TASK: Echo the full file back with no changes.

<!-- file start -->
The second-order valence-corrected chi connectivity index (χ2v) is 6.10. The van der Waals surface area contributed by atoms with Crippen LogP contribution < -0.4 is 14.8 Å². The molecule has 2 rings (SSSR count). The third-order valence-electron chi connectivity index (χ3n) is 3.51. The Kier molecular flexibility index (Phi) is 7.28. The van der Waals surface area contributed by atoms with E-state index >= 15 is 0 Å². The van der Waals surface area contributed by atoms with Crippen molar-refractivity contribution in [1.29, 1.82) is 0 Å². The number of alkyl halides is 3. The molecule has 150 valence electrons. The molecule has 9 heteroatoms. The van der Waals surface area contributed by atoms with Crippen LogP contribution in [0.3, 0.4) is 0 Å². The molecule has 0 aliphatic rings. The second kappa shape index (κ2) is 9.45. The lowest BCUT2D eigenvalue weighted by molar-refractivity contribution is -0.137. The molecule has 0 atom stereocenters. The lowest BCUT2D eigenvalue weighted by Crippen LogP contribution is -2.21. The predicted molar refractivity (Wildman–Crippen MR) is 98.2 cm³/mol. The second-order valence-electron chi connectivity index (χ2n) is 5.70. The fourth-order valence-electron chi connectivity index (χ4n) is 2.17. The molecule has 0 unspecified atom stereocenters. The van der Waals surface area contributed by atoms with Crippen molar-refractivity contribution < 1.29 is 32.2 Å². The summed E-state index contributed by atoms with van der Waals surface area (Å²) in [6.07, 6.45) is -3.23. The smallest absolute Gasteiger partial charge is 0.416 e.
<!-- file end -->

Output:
The second-order valence-corrected chi connectivity index (χ2v) is 6.10. The van der Waals surface area contributed by atoms with Crippen LogP contribution < -0.4 is 14.8 Å². The molecule has 2 rings (SSSR count). The third-order valence-electron chi connectivity index (χ3n) is 3.51. The Kier molecular flexibility index (Phi) is 7.28. The van der Waals surface area contributed by atoms with E-state index >= 15 is 0 Å². The van der Waals surface area contributed by atoms with Crippen molar-refractivity contribution in [1.29, 1.82) is 0 Å². The number of alkyl halides is 3. The molecule has 150 valence electrons. The molecule has 9 heteroatoms. The van der Waals surface area contributed by atoms with Crippen LogP contribution in [0.3, 0.4) is 0 Å². The molecule has 0 aliphatic rings. The second kappa shape index (κ2) is 9.45. The lowest BCUT2D eigenvalue weighted by molar-refractivity contribution is -0.137. The molecule has 0 atom stereocenters. The lowest BCUT2D eigenvalue weighted by Crippen LogP contribution is -2.21. The predicted molar refractivity (Wildman–Crippen MR) is 98.2 cm³/mol. The second-order valence-electron chi connectivity index (χ2n) is 5.70. The fourth-order valence-electron chi connectivity index (χ4n) is 2.17. The molecule has 0 unspecified atom stereocenters. The van der Waals surface area contributed by atoms with Crippen molar-refractivity contribution < 1.29 is 32.2 Å². The summed E-state index contributed by atoms with van der Waals surface area (Å²) in [6.07, 6.45) is -3.23. The smallest absolute Gasteiger partial charge is 0.416 e.